Over the last two days, we’ve covered the preparation stage of an auction. We first asked what sort of pricing strategies managers use to value their players. Then we asked what sort of budget allocations they set out with these prices. What we learned is that preparation is even more important in an auction than in a snake — there are so many more variables to consider beyond your rankings and the ADP of the players going in. It’s not impossible to go into a snake draft blind and come out alright, but the odds aren’t in your favor if you just sit down at an auction without a plan.
Now it’s time to get down to what you’re actually going to do in the draft. We’ve got our prices. We’ve got our budgets. How is each player going to use them?
3) Do you follow a stars and scrubs approach, a balanced approach, or something in between?
Chad Parsons – Historically, my weakness in auction formats has been the tendency to be such a value-oriented owner that I miss out on every single impact player. Within the top-20 players, I now make sure to identify 1-2 players that I will target (within reason) as the cornerstone of my team. I usually don’t have difficulty in the middle and late portion of an auction to build a well-rounded squad.
Alex Miglio – I used to utilize a balanced approach, but nowadays I tend to do something in between that and a studs & duds strategy. I am not a gambler — the studs & duds approach is too risky for my blood. I found that using a highly balanced approach is a good way to routinely net a mediocre team, however. You will have solid performers all around and excellent depth, but rarely will you find the players who will put up huge numbers consistently. You will wind up with a bunch of good bench players whose points will fall into the ether.
Kevin Greenstein – It’s very, very hard to win without stars, and that’s true in both offense-only and IDP leagues. When you look at the math, it suggests that getting an above-average player at every position could be better than spending on stars at a small number of positions, but because there’s risk everywhere, the owners who win are usually those who bet correctly on a relatively small number of elite-level difference-makers.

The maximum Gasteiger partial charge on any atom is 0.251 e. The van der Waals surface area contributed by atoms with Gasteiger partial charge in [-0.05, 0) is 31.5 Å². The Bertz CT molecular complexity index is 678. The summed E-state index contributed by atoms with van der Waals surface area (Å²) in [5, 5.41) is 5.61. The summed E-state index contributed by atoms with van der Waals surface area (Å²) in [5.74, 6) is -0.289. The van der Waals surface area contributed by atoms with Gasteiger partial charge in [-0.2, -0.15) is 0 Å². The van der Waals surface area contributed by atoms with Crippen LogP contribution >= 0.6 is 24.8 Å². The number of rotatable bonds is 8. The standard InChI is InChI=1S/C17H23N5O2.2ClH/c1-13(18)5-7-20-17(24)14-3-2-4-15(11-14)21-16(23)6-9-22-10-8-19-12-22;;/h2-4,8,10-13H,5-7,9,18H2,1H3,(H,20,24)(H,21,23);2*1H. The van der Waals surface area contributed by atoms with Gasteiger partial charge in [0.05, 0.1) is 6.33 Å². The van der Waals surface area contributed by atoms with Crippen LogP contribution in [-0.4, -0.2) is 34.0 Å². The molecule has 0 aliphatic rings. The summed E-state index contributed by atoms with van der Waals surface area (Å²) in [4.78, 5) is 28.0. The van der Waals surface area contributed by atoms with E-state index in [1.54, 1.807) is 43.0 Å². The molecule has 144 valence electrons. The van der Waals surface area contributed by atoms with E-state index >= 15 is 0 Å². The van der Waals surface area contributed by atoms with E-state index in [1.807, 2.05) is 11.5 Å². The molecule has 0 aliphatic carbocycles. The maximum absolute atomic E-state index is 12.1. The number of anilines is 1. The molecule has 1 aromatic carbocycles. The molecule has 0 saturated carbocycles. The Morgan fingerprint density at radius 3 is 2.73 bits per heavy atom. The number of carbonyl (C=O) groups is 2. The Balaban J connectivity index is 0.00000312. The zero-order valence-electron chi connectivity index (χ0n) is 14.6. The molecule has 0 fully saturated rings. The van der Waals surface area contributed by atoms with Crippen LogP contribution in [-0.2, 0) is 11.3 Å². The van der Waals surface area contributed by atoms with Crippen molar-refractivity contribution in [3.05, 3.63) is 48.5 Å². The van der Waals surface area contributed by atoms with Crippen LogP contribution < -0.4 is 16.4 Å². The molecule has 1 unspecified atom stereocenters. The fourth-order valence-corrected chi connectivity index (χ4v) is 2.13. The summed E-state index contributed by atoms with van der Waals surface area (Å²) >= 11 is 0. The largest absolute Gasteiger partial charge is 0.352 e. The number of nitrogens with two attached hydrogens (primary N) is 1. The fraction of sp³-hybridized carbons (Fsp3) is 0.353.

Jeff Ratcliffe — Typically it’s stars and scrubs. However, each auction is different, and you have to be ready to audible and deviate from the plan if the draft calls for it.
Scott Spratt – I like to stick to my prepared prices for players, so I allow the other managers in the league to dictate my apparent strategy based on my opinions of their spending. In practice, that almost always manifests as a balanced approach, as managers tend to overspend on the elite tier of players.
Austin Lee – Most of the leagues I play in are casual leagues with friends. Casual leagues tend to have more studs and duds drafters. Because of this, I can’t sit back with my preferred, balanced approach. In these situations I like a hybrid where I pay a premium for 1-2 studs and save some money for a few value picks later in the draft.
Eric Yeomans – The shallower the league, the more top heavy I go, but even in deeper leagues I still subscribe to paying for stars where the talent is scarce. I really like to spend a lot on the stars at shallow positions, like RB, and wait on WR, QB, and TE. There will always be WR depth on the waivers, almost no matter how deep a league is, because almost everyone gets at least a couple targets a game. And because you usually only need to start one QB and one TE, you should also always be able to pick up numbers off the waivers as well. But even in the age of the committee back, there’s still only so many touches to go around in the backfield, so it’s best you pay for the high end talent. The same can be said of the DL position in IDP leagues. There’s an abundance of LBs and DBs, but only a few real impact DLs in a league that aren’t used simply to disrupt the offensive line, and it’s tough to find serviceable players in the free agent pool, so it’s best to stock up on the good ones. At the end of the day though, you want to have the best players at every position. While that’s pretty near impossible, it’s always good to have money left over so your scrubs aren’t made up purely of $1 players, but hopefully at least middle of the pack players at the deeper positions rather than marginal talent.
Here’s where we start to see a bigger divide amongst fantasy managers. We have those that subscribe to all sorts of strategies. While everyone loves to have as many stars on their team as possible, some see the value in going with a more balanced approach, and shouldn’t have their team fall out of contention if one player gets injured. Then you have those, like myself, who go with a hybrid approach in an attempt to go top-heavy, but not too top heavy that you handcuff yourself with subpar options at one or more positions. What will ultimately work best for you is completely up to what’s happening in the draft. If prices for stars are getting astronomical, then I’m fairly certain that most of these drafters would adjust their strategy, just as they would if bidders were hesitant to spend a bigger portion of their budget on one player, making stars a bargain.
It ultimately all comes down to each individual draft that really dictates what the best course of action should be, and flexibility is certainly the name of the game in an auction. This is the third time out of three articles that flexibility has been brought up, and I can almost guarantee it will be brought up every other time after as well. If you’re not flexible in an auction you’re chances of success are going to fall.